Skip to navigation Skip to content

Exploring how to integrate goals for water management

River Dee in the Cairngorms, Copyright Steve Addy
How can we integrate our different goals for water management?
How can we integrate our different goals for water management?

There have been decades of calls for more integration in water and catchment management.  Many academic and policy documents state that improving integration should aid us in improving water management, particularly to efficiently achieve multiple objectives. However, integration is a word that can be interpreted in many ways, and there is little firm knowledge about exactly how to enable it. 

In this project we focus on the challenge of integrating goals for protecting and improving the water quality and ecology with goals for managing flood risk. We aim to learn from other countries’ experiences (good and bad).  We aim to synthesise these experiences, and also to identify insights about when and how we might further enable integration in Scotland.We are informed by academic concepts in environmental governance on topics such as coordination, participation, institutional interplay.

In 2016-2018 we focused on learning from the experiences of planning for integration in countries across Europe, and in 2019-2021 we focus on if and how catchment partnerships can help to reconcile multiple goals. In the latter part of our work we focus in particular on understanding the role of the private sector within partnerships, a topic which is increasingly emphasised in many contemporary discussions about environmental management.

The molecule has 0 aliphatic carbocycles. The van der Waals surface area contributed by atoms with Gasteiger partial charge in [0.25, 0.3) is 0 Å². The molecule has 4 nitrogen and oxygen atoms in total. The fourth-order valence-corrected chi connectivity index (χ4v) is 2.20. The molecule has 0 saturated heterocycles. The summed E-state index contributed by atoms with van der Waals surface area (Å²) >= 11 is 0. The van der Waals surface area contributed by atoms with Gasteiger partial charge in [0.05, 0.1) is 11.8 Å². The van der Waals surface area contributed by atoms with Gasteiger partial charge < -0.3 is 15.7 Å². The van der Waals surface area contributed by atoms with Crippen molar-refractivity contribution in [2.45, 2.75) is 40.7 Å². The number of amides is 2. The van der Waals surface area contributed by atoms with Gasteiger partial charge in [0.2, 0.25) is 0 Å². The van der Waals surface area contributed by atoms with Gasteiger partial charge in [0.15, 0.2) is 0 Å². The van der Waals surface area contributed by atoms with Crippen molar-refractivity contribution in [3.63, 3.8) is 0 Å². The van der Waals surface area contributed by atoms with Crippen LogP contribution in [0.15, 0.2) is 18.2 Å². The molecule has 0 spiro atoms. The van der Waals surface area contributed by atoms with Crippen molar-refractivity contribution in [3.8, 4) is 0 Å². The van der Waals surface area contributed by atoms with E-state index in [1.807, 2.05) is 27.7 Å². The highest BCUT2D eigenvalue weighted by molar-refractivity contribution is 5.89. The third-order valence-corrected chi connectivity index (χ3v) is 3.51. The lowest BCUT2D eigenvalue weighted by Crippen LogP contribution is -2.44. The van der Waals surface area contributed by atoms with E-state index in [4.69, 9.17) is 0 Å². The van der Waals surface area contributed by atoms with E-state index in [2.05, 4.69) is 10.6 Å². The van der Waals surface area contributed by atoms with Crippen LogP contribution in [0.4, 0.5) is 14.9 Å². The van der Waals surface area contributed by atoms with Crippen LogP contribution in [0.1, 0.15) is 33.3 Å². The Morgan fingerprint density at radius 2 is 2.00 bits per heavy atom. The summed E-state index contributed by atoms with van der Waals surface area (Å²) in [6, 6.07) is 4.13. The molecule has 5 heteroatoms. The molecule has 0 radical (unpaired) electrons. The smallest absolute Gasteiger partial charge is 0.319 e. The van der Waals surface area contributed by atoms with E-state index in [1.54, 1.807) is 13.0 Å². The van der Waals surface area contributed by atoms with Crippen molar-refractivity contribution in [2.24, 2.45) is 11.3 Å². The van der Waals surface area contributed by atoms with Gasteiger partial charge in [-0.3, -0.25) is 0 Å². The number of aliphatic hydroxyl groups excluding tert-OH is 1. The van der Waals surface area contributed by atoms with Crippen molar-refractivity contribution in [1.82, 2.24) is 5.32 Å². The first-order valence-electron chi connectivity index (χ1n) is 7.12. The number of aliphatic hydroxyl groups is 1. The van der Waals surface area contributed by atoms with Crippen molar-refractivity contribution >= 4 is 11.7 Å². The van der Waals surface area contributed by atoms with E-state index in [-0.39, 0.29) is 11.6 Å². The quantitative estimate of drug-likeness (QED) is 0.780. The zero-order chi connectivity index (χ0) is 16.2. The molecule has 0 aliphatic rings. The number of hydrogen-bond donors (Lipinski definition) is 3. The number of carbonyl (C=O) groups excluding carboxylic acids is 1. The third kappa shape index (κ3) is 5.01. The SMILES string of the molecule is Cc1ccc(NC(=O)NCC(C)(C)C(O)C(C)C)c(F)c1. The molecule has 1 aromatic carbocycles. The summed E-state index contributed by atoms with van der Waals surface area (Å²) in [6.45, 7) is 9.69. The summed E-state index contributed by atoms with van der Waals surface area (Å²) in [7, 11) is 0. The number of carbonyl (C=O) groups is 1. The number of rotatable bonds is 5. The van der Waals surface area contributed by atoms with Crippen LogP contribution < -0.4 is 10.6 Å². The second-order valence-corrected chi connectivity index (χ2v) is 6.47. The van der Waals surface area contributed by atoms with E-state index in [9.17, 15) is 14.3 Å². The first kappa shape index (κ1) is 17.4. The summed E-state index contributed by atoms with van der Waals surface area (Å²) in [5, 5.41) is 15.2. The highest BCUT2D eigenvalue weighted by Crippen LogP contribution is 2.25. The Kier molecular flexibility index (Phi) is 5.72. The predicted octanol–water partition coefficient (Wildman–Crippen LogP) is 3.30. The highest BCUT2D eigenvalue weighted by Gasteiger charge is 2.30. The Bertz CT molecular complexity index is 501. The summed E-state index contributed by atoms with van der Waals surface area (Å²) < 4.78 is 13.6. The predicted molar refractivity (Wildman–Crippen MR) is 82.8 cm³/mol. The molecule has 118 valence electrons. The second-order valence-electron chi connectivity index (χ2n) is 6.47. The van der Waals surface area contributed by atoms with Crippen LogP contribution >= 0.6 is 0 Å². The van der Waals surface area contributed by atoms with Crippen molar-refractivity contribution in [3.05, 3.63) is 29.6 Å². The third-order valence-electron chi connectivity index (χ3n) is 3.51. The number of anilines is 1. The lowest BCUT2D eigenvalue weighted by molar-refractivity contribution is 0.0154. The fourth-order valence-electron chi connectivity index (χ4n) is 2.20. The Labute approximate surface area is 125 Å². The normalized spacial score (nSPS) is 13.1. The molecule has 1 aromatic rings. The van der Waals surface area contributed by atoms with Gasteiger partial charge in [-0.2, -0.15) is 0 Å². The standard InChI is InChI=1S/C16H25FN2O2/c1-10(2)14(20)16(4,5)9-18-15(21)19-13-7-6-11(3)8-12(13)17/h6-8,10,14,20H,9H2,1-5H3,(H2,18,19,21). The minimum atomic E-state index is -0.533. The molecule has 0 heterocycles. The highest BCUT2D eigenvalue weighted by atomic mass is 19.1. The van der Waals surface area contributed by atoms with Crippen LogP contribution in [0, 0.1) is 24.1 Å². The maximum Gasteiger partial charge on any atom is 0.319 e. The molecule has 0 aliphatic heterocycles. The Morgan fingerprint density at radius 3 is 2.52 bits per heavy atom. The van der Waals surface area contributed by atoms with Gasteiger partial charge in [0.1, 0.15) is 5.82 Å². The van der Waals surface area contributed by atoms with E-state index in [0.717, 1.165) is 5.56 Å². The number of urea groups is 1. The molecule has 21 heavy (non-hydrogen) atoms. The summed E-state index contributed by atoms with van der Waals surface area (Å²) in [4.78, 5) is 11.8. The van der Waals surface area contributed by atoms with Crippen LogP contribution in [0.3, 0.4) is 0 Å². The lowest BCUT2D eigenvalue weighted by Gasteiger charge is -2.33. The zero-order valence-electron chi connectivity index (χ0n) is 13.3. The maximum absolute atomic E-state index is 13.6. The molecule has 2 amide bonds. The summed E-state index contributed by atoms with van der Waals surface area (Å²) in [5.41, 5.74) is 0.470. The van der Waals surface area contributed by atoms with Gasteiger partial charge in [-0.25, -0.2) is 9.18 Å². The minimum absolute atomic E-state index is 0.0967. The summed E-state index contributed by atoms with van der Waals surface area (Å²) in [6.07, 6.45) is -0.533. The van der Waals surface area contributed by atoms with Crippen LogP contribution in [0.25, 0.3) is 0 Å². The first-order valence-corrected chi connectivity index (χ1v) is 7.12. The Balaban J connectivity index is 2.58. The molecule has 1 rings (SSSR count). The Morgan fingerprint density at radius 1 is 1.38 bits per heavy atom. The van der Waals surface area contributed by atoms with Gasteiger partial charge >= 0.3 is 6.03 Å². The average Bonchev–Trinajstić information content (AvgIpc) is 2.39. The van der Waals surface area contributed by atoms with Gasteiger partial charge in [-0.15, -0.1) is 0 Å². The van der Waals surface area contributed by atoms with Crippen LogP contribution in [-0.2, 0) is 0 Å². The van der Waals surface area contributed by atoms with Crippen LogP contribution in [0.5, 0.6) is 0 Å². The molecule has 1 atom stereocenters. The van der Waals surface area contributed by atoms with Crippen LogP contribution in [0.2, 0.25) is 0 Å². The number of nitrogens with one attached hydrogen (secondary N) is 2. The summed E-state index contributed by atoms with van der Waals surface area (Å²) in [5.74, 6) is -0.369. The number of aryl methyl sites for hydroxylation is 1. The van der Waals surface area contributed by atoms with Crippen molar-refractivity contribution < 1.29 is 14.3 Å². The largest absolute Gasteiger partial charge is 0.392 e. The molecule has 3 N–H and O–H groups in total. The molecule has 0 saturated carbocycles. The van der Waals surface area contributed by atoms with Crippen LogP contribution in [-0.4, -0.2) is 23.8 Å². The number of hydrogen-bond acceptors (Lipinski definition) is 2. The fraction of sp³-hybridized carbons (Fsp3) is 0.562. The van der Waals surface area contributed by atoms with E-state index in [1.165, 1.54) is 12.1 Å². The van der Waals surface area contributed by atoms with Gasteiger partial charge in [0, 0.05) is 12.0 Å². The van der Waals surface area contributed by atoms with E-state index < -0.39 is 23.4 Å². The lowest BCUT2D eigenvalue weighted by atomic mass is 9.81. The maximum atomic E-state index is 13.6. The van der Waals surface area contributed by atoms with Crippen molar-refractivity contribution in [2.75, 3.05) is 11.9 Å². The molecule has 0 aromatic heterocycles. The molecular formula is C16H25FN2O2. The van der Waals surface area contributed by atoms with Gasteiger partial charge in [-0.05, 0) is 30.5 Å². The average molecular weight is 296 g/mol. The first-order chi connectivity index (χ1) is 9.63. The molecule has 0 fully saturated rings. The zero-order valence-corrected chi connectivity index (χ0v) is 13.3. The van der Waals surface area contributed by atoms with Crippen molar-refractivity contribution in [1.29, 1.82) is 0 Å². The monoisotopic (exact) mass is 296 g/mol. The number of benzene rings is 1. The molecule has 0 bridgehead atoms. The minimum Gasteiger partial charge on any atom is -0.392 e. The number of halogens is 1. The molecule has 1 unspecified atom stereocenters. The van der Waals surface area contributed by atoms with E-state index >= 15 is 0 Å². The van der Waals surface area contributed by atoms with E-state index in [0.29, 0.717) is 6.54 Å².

This project is funded by the Scottish Government RESAS Strategic Research Programme 2016-21, where it is part of RD 1.2.4.  The current phase of work (2019+) is carried out in conjunction with RD 1.4.2. For more information about this ongoing research contact Kerry Waylen ( or Kirsty Blackstock (

Written outputs

  • In September 2016 we produced a short 10-page briefing that reviews what is already known about integration, and explains our future research plan. Click here to download the report (pdf, 09.MB). This corresponds with the first deliverable (D1.1) from this project.
  • In June 2017 we completed an analysis of River Basin Management Plans (made under the Water Framework Directive) and Flood Risk Management Plans (made under the Floods Directive). We analyse 6 sets of plans from cases across Europe, for indications of cross-references between the plans and policy areas. Click here to download the report (pdf, 0.9MB). This corresponds with the second deliverable (D1.2) from this project.
  • In September 2018 we completed the final main report of this project. This is based on interviews with people connected with policy implementation of the Floods Directive and Water Framework Directive in six cases across Europe. Click here to download the report (pdf, 684KB). This corresponds with the third deliverable (D1.3) from this project.
  • In October 2018 we summarised the main implications of this work in a short 4-page briefing. Click here to download the briefing (pdf, 801kb).